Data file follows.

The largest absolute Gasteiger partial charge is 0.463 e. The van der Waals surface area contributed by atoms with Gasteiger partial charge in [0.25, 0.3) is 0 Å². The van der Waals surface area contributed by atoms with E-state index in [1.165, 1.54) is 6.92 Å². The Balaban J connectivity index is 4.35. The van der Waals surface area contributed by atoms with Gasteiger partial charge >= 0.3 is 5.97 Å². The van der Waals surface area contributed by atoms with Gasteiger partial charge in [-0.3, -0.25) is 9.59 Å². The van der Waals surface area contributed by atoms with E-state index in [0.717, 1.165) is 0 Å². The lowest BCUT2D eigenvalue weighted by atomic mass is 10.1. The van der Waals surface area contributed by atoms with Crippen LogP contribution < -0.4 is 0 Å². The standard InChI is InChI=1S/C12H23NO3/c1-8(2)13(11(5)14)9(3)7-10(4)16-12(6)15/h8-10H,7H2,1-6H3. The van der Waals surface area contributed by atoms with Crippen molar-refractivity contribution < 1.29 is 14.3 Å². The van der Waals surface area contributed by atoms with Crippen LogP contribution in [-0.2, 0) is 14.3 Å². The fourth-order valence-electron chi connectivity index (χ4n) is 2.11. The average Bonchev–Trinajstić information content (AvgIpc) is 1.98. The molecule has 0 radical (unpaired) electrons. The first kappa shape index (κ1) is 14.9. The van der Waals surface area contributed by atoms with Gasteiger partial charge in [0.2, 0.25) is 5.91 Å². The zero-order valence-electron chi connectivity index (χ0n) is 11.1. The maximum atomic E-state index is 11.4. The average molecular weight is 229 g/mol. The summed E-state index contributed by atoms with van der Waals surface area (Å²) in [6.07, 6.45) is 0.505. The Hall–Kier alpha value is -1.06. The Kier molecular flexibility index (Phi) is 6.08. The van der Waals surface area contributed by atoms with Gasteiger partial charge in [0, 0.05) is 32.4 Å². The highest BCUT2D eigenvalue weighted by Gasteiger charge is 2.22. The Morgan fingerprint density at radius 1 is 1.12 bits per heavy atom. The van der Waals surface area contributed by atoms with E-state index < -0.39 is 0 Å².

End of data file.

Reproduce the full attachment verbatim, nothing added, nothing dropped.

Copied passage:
The largest absolute Gasteiger partial charge is 0.463 e. The van der Waals surface area contributed by atoms with Gasteiger partial charge in [0.25, 0.3) is 0 Å². The van der Waals surface area contributed by atoms with E-state index in [1.165, 1.54) is 6.92 Å². The Balaban J connectivity index is 4.35. The van der Waals surface area contributed by atoms with Gasteiger partial charge >= 0.3 is 5.97 Å². The van der Waals surface area contributed by atoms with Gasteiger partial charge in [-0.3, -0.25) is 9.59 Å². The van der Waals surface area contributed by atoms with E-state index in [0.717, 1.165) is 0 Å². The lowest BCUT2D eigenvalue weighted by atomic mass is 10.1. The van der Waals surface area contributed by atoms with Crippen LogP contribution < -0.4 is 0 Å². The standard InChI is InChI=1S/C12H23NO3/c1-8(2)13(11(5)14)9(3)7-10(4)16-12(6)15/h8-10H,7H2,1-6H3. The van der Waals surface area contributed by atoms with Crippen molar-refractivity contribution < 1.29 is 14.3 Å². The van der Waals surface area contributed by atoms with Crippen LogP contribution in [-0.2, 0) is 14.3 Å². The fourth-order valence-electron chi connectivity index (χ4n) is 2.11. The average Bonchev–Trinajstić information content (AvgIpc) is 1.98. The molecule has 0 radical (unpaired) electrons. The first kappa shape index (κ1) is 14.9. The van der Waals surface area contributed by atoms with Gasteiger partial charge in [0.2, 0.25) is 5.91 Å². The zero-order valence-electron chi connectivity index (χ0n) is 11.1. The maximum atomic E-state index is 11.4. The average molecular weight is 229 g/mol. The summed E-state index contributed by atoms with van der Waals surface area (Å²) in [6.07, 6.45) is 0.505. The Hall–Kier alpha value is -1.06. The Kier molecular flexibility index (Phi) is 6.08. The van der Waals surface area contributed by atoms with Gasteiger partial charge in [0, 0.05) is 32.4 Å². The highest BCUT2D eigenvalue weighted by Gasteiger charge is 2.22. The Morgan fingerprint density at radius 1 is 1.12 bits per heavy atom. The van der Waals surface area contributed by atoms with E-state index < -0.39 is 0 Å².